Careers for a Song

By Jim Cullen

So you want to be a folk music star. You have your guitar, your mouth harp, your banjo and/or your fiddle and you'd rather sing than do most other jobs.

Don't count on making a living off your music, but if you don't want to rule out a career on the road, the North American Folk Alliance can give you a reality check. The Folk Alliance ( had its 18th annual international conference in Austin Feb. 10-14. Not only did some 220 bands get showcases in the downtown Hilton, as well as the opportunity for others of the 2,000 registrants to jam with like-minded folkies in lobbies and hotel rooms till all hours of the night, but the conference also offered workshops on practical matters, such as how to deal with the Internet, the record business, starting your own label, finding an agent and putting together a support team.

Jane Siberry, originally from Toronto, bridged the gap between folk and pop music when she recorded for A&M and Warner Bros. Records in the 1980s. She had her biggest hit in 1993 with "Calling All Angels" from her eighth album, When I was a Boy. But after her next CD, Maria, had disappointing sales, she started her own independent label, Sheeba Records, in 1995. Filling mail orders and other business demands kept her from releasing new original material, so this past November she instituted "self-determined pricing" at her Web site ( Buyers can download her music as MP3s for whatever "feels right to your gut." (While the suggested rate is 99 cents, she reports that 9% pay below that, 12% pay above and the average price she gets is $1.17.) The downside is she doesn't put out CDs, but you can download art and make your own CD.

This makes sense to Siberry, who recently shed most of her personal belongings as part of a "spiritual cleansing." She has reduced her music collection to 20 CDs, her book collection to five, her clothes to one suitcase and her furniture to zero.

"You do music because you love it, and then you have to interface with the music business," she said. "I don't understand why musicians expect to make a living," she added.

Terri Hendrix has been a local favorite in the Austin-San Marcos area for about 15 years, and formed her own label, Wilory Records (formerly Tycoon Cowgirl) in 1996. She says she pays her mortgage off the CD sales and MP3 downloads from her Web site at In the workshop, "How to Be Your Own Label," she urged musicians to get their own Web site and spring for a good graphic arts person to make it snappy.

"The perfect situation is when the [commercial] label is doing more for you than you can do on your own," Hendrix said, but often you do better on your own. Her sidekick, Lloyd Maines, a producer with long experience in Texas music, commented, "When you sign with some label, you're essentially signing away part of your soul."

The five things any aspiring musician should do, Hendrix advised, include 1) learning how to use a database so you can keep track of fans and industry contacts; 2) getting a Web site; 3) forming a team to help you with your business affairs; 4) registering your label's name with the appropriate county or state office; and 5) getting a post office box. Also, sign up with either ASCAP, BMI or other groups to handle song royalties. And don't let your distributor get too many CD copies, because it might be a while before you get paid for them, if at all.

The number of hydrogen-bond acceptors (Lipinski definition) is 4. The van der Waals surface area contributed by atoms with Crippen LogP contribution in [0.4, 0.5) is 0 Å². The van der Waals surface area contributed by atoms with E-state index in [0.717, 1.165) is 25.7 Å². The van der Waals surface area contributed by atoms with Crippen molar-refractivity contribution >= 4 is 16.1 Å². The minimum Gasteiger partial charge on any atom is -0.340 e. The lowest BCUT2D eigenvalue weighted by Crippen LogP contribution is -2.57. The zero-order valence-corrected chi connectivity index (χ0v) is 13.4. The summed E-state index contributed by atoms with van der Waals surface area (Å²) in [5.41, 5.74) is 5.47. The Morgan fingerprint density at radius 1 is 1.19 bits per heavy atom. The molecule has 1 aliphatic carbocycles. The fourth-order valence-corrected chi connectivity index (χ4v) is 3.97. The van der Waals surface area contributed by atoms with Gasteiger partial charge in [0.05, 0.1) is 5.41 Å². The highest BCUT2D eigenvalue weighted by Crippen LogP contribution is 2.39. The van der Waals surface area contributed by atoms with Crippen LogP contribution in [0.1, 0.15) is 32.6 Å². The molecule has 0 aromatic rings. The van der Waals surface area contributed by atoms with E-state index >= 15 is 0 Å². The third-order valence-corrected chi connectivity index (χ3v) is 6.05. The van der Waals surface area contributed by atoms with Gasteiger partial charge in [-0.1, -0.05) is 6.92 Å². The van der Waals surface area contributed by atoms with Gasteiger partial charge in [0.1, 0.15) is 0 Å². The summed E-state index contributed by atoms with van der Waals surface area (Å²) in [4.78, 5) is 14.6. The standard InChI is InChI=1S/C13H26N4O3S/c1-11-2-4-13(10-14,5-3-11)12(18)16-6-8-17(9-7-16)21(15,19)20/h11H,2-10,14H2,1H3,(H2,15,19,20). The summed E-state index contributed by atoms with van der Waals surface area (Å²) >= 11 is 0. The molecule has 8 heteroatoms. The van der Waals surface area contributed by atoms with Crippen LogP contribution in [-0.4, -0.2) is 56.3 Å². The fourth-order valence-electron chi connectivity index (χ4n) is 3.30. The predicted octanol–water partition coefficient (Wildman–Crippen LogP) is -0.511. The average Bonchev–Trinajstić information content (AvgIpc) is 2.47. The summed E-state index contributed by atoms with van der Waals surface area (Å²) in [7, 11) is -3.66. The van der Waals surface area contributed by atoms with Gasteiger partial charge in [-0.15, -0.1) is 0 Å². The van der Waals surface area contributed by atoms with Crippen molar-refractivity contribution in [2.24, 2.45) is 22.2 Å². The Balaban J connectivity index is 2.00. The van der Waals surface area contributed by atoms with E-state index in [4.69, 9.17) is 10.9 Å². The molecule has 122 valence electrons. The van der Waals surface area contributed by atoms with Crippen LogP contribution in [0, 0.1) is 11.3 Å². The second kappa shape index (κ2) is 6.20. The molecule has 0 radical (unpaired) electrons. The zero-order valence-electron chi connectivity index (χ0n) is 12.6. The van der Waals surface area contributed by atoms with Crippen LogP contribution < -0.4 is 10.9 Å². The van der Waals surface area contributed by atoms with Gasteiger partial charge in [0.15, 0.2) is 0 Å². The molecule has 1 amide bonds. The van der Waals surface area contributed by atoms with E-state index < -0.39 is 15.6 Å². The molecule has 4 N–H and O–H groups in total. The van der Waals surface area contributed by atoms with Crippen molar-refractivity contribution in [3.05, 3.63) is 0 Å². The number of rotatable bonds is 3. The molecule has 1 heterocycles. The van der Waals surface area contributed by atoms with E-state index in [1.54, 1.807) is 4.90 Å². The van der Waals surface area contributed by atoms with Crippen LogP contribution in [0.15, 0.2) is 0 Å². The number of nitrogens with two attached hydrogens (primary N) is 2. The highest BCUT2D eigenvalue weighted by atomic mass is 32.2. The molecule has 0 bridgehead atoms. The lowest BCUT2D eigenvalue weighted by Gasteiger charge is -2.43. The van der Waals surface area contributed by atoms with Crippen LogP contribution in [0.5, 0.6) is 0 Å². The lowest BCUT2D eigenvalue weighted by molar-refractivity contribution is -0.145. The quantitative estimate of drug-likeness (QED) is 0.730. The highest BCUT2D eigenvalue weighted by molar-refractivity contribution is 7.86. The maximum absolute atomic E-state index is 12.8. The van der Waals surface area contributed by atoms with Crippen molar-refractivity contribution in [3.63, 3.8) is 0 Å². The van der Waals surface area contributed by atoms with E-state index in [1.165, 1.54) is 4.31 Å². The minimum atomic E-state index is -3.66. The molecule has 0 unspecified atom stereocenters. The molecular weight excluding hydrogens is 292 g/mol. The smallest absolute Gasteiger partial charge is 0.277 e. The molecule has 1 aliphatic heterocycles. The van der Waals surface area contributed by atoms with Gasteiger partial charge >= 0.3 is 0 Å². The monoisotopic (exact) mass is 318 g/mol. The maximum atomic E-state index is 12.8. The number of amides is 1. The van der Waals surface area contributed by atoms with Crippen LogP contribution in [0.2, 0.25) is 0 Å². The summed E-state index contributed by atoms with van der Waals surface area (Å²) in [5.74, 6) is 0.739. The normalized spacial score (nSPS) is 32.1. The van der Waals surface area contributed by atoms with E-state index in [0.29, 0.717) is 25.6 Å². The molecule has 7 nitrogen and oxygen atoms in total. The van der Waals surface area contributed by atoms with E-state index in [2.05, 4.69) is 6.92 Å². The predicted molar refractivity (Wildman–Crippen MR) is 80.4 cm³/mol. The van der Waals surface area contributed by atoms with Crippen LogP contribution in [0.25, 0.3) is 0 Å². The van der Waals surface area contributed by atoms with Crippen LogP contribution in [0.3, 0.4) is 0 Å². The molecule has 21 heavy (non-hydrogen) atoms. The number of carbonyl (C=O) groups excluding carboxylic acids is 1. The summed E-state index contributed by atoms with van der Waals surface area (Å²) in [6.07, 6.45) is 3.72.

Maines said the first thing to do "is to get 15 of your friends who believe in what you do to come to the coffee shop or wherever and support you." If you can't get booked into a venue, get friends to host house concerts, Hendrix added.

Growing up in Yonkers, N.Y., and listening nights to WWVA radio from Wheeling, W.V., Chip Taylor tried professional golf, but his biggest passion was country music. He did a demo when he was 15 and got rejected by a lot of record company people, he said. But his guitar player believed so much in his talent that he walked the streets of New York until he found a record company executive who would sign him. "If it wasn't for Greg, I wouldn't be here," Taylor said.

Taylor signed with Warner Brothers Records in 1961 and had his first big hit in the early '60s -- "Just a Little Bit Later On Down the Line," performed by Bobby Bare. During the 1960s, he wrote such rock hits as "Wild Thing," "Angel of the Morning," "Try (Just a Little Bit Harder)" and others.

He gave up music in the 1980s to become a racehorse handicapper and blackjack counter. While he acknowledges that gambling was an addiction, he adds, "I was good at it." His mother's illness caused him to start playing songs again for her and the addiction to songwriting returned, replacing the gambling addiction. In the mid-1990s, he went back on tour and in 2001, he teamed up with Austin-based fiddler Carrie Rodriguez, with whom he now duets. "My big thing since I returned to music business is playing for people," he said.

Folkies are legendary for arguing over what constitutes folk music. Taylor, who acknowledged that much of his early music -- such as "Wild Thing" -- would not fit the standard category of "folk music," said the distinctions are largely meaningless.

"To me, music communicates or it doesn't. Folk music is the music of the people, whether it comes from Little Richard, Elvis Presley or Peter, Paul and Mary."

The North American Folk Alliance has five regional chapters in the US and one in Canada. See

From The Progressive Populist, April 1, 2006

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